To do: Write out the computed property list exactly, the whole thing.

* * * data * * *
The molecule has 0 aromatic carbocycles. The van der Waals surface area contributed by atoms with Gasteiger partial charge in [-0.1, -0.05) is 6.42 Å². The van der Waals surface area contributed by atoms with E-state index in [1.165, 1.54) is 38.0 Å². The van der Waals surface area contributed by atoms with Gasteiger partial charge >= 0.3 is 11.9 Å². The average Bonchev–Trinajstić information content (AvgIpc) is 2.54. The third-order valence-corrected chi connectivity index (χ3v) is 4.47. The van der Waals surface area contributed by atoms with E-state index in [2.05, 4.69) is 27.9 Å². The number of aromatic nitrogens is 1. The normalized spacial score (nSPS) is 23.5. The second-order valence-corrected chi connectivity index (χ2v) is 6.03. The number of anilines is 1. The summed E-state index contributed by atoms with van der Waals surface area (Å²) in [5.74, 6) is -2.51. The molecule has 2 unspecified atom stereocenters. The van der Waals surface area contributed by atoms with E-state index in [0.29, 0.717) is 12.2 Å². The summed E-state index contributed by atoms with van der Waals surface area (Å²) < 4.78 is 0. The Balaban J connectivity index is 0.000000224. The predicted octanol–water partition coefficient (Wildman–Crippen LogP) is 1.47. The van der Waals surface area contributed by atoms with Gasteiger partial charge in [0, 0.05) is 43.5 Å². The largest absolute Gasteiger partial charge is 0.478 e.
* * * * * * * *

The molecule has 0 aromatic carbocycles. The van der Waals surface area contributed by atoms with Gasteiger partial charge in [-0.1, -0.05) is 6.42 Å². The van der Waals surface area contributed by atoms with E-state index in [1.165, 1.54) is 38.0 Å². The van der Waals surface area contributed by atoms with Gasteiger partial charge >= 0.3 is 11.9 Å². The average Bonchev–Trinajstić information content (AvgIpc) is 2.54. The third-order valence-corrected chi connectivity index (χ3v) is 4.47. The van der Waals surface area contributed by atoms with E-state index in [2.05, 4.69) is 27.9 Å². The number of aromatic nitrogens is 1. The normalized spacial score (nSPS) is 23.5. The second-order valence-corrected chi connectivity index (χ2v) is 6.03. The number of anilines is 1. The summed E-state index contributed by atoms with van der Waals surface area (Å²) in [5.74, 6) is -2.51. The molecule has 2 unspecified atom stereocenters. The van der Waals surface area contributed by atoms with E-state index in [0.29, 0.717) is 12.2 Å². The summed E-state index contributed by atoms with van der Waals surface area (Å²) < 4.78 is 0. The Balaban J connectivity index is 0.000000224. The predicted octanol–water partition coefficient (Wildman–Crippen LogP) is 1.47. The van der Waals surface area contributed by atoms with Gasteiger partial charge in [0, 0.05) is 43.5 Å². The largest absolute Gasteiger partial charge is 0.478 e.